sentencingcouncil.judiciary.gov.uk/docs/web_SexualOffencesAct_2003.pdf

Both legally, and in the prevailing moral view of the UK public, some rapes are more serious than others, i.e. they are of different degrees. Personally, I think a pre-meditated rape, where there is a prior intent to do deliberate harm, is a factor which makes a rape more serious. I appreciate all rapes are serious, and that not everyone shares my view.

Planning a crime is a crime in it's own right, you are still talking about additional things on top of the rape.

ModeratelyObvious Tue 17-Sep-13 10:04:44

Jo

Presumably the same is true of, say, GBH. - premeditation of breaking someone's arm would increase the sentencing (as would prior offences vs first offence etc I guess) - but people don't talk about degrees of GBH.

arsenaltilidie Tue 17-Sep-13 10:05:37

The 'varying degrees of rape' is question that's focusing on the victim again. It's dangerous because it sends the wrong message to women in abusive relationship.

Rape is rape and should be treated so because the perpetrators' motive are almost always the same.
The guy in the alley or the boyfriend raping his GF will have the same motive of getting sexual gratification at all costs.
Therefore should be treated the same.

people don't talk about degrees of GBH

No indeed. And perpetrators of GBH don't get lighter sentences because they've had a 'consensual fight' with that person before.

"Degrees of rape" is just a way of trying to identify how much society thinks the victim probably deserved what happened to her.

CaptChaos Tue 17-Sep-13 12:30:09

"Degrees of rape" is just a way of trying to identify how much society thinks the victim probably deserved what happened to her

^

This a million times.

JoTheHot Tue 17-Sep-13 18:47:12

'Planning a crime is a crime in it's own right' - Are you sure? This doesn't seem right to me. If you plan a rape, but never attempt it or do anything by way of preparation, I can't see what you can be convicted of.

People do talk about degrees of rape. See the OP and the linked article.

The 'varying degrees of rape' is a question that's focusing on the rapist and his actions. "Degrees of rape" is just a way of trying to identify how much society thinks the rapist is despicable.

I meant it in terms of it's considered an additional crime.

We know people talk about degrees of rape. Thing is that they are wrong.

ModeratelyObvious Tue 17-Sep-13 18:53:24

Jo

Why don't people talk about degrees of GBH, do you think?

CaptChaos Tue 17-Sep-13 21:16:00

Planning a crime can be a crime in its own right. A person can be convicted of conspiracy to murder when they haven't killed and conspiracy to commit various terrorist offences.

SinisterSal Tue 17-Sep-13 21:23:45

Rape has nothing to do with fists or boots or Rohypnol or anything. That'd be assault.
You can be assaulted without being raped, or vice versa, or both.

It may devastate you or merely irritate you, that's not the defining factor.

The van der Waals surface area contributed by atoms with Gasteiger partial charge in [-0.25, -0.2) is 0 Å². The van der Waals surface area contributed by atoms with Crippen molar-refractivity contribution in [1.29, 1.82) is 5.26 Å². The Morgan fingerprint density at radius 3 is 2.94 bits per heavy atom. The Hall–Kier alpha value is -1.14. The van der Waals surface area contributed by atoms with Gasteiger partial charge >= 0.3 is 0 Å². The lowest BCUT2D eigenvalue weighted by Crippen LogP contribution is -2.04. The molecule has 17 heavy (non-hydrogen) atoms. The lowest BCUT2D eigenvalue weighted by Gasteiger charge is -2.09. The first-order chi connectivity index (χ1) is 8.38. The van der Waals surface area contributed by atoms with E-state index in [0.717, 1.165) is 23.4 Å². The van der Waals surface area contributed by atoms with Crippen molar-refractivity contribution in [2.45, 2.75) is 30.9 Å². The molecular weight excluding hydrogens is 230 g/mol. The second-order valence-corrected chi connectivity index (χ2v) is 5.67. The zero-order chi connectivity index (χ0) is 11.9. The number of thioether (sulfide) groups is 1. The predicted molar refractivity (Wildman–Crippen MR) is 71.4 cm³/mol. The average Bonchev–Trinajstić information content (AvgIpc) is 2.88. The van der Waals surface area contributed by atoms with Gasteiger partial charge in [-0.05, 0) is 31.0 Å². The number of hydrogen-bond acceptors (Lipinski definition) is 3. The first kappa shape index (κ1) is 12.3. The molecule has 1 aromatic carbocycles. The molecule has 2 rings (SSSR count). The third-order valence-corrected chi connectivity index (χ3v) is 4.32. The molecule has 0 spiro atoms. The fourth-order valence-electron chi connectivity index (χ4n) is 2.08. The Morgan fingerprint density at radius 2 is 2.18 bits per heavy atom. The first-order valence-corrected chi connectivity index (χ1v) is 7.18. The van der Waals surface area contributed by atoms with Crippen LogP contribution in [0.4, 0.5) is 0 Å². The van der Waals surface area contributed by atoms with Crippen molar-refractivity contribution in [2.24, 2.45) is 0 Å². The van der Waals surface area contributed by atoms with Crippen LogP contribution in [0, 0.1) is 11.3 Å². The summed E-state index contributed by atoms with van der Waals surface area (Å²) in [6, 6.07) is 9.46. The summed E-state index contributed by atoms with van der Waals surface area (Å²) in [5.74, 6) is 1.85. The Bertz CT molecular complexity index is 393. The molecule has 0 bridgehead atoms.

BasilBabyEater Tue 17-Sep-13 21:23:45

I'm astonished that in this day and age when information is readily available, people can so confidently assert that "obviously" it's worse to be gang raped than raped by a partner.

It's not for anyone else to decide which rape victims should feel more traumatised by their rape than others, and anyway they're wrong. Knowing that you were in the wrong place at the wrong time and just had a stroke of ill luck in meeting a rapist, can be much easier to come to terms with with the right support, than being left with a feeling that if he can do this, then any man can. The actual fear and terror of being attacked by a stranger may be worse, but the psychological recovery from that, may be quicker and more complete than the psychological fuck-up of having had your sense of safety and belief in your ability and right to set boundaries and have them respected, utterly destroyed by a man you trusted. Some rape victims are more damaged by the violence at the time; some by the psychological destruction afterwards; our job as reasonable human beings, is to listen to them and honour what they say, not tell them how much trauma their rape qualifies them to feel, FFS.

It's so irritating to read such ill-informed crap being asserted so confidently. Sorry to be tetchy, but really - rape is one of those subjects, like teaching and breastfeeding, that any random feels qualified to talk crap about in a way they don't feel they could about quantum physics. It's just so annoying.

SinisterSal Tue 17-Sep-13 21:27:08

Plus the fact that you not even feel entitled to your feelings Basil. The world tells you of course he didn't rape you in your sleep, he's your husband!
So something must be wrong with you to feel so traumatised. You crazy bitch, etc

BasilBabyEater Tue 17-Sep-13 21:37:28

Absolutely - attention seeker, drama queen, taking away from real victims etc.

It's just awful.

MatildaWhispers Wed 18-Sep-13 00:12:45

Plus the fact that with a partner, because some women don't feel entitled to those feelings, they can then end up being raped numerous times.